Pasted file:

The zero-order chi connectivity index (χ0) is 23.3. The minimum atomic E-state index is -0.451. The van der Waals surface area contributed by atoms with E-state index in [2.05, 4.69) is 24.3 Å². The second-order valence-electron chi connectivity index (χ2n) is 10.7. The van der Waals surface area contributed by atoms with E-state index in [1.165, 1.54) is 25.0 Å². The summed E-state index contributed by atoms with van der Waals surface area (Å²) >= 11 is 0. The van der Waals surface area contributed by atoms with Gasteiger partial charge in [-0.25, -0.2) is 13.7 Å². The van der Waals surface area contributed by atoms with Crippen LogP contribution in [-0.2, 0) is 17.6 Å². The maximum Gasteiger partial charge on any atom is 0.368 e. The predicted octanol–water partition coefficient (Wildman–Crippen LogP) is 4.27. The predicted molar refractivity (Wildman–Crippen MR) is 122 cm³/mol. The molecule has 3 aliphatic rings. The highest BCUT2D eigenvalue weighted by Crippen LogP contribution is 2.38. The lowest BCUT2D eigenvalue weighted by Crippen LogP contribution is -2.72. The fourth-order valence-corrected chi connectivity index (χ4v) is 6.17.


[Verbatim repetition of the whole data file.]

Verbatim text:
The zero-order chi connectivity index (χ0) is 23.3. The minimum atomic E-state index is -0.451. The van der Waals surface area contributed by atoms with E-state index in [2.05, 4.69) is 24.3 Å². The second-order valence-electron chi connectivity index (χ2n) is 10.7. The van der Waals surface area contributed by atoms with E-state index in [1.165, 1.54) is 25.0 Å². The summed E-state index contributed by atoms with van der Waals surface area (Å²) >= 11 is 0. The van der Waals surface area contributed by atoms with Gasteiger partial charge in [-0.25, -0.2) is 13.7 Å². The van der Waals surface area contributed by atoms with Crippen LogP contribution in [-0.2, 0) is 17.6 Å². The maximum Gasteiger partial charge on any atom is 0.368 e. The predicted octanol–water partition coefficient (Wildman–Crippen LogP) is 4.27. The predicted molar refractivity (Wildman–Crippen MR) is 122 cm³/mol. The molecule has 3 aliphatic rings. The highest BCUT2D eigenvalue weighted by Crippen LogP contribution is 2.38. The lowest BCUT2D eigenvalue weighted by Crippen LogP contribution is -2.72. The fourth-order valence-corrected chi connectivity index (χ4v) is 6.17.